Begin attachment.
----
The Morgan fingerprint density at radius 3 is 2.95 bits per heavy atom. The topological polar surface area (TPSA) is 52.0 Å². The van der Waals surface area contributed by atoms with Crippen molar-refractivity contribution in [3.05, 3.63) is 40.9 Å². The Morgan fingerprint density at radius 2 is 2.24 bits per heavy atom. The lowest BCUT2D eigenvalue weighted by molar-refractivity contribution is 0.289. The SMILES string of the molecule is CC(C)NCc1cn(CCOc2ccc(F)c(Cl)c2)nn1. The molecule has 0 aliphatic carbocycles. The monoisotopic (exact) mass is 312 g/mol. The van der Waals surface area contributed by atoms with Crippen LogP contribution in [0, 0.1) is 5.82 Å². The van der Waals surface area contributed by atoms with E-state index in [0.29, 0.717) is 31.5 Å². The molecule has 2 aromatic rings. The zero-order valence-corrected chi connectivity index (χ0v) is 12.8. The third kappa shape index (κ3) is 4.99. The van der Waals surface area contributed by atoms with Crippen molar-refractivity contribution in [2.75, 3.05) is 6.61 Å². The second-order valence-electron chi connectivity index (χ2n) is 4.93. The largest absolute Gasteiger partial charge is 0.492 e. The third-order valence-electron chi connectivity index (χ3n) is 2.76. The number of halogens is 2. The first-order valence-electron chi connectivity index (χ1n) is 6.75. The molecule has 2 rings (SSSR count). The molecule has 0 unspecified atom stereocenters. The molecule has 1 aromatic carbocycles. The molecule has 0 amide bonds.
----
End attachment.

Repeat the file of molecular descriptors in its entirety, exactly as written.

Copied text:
The Morgan fingerprint density at radius 3 is 2.95 bits per heavy atom. The topological polar surface area (TPSA) is 52.0 Å². The van der Waals surface area contributed by atoms with Crippen molar-refractivity contribution in [3.05, 3.63) is 40.9 Å². The Morgan fingerprint density at radius 2 is 2.24 bits per heavy atom. The lowest BCUT2D eigenvalue weighted by molar-refractivity contribution is 0.289. The SMILES string of the molecule is CC(C)NCc1cn(CCOc2ccc(F)c(Cl)c2)nn1. The molecule has 0 aliphatic carbocycles. The monoisotopic (exact) mass is 312 g/mol. The van der Waals surface area contributed by atoms with Crippen LogP contribution in [0, 0.1) is 5.82 Å². The van der Waals surface area contributed by atoms with E-state index in [0.29, 0.717) is 31.5 Å². The molecule has 2 aromatic rings. The zero-order valence-corrected chi connectivity index (χ0v) is 12.8. The third kappa shape index (κ3) is 4.99. The van der Waals surface area contributed by atoms with Crippen molar-refractivity contribution in [2.75, 3.05) is 6.61 Å². The second-order valence-electron chi connectivity index (χ2n) is 4.93. The largest absolute Gasteiger partial charge is 0.492 e. The third-order valence-electron chi connectivity index (χ3n) is 2.76. The number of halogens is 2. The first-order valence-electron chi connectivity index (χ1n) is 6.75. The molecule has 2 rings (SSSR count). The molecule has 0 unspecified atom stereocenters. The molecule has 1 aromatic carbocycles. The molecule has 0 amide bonds.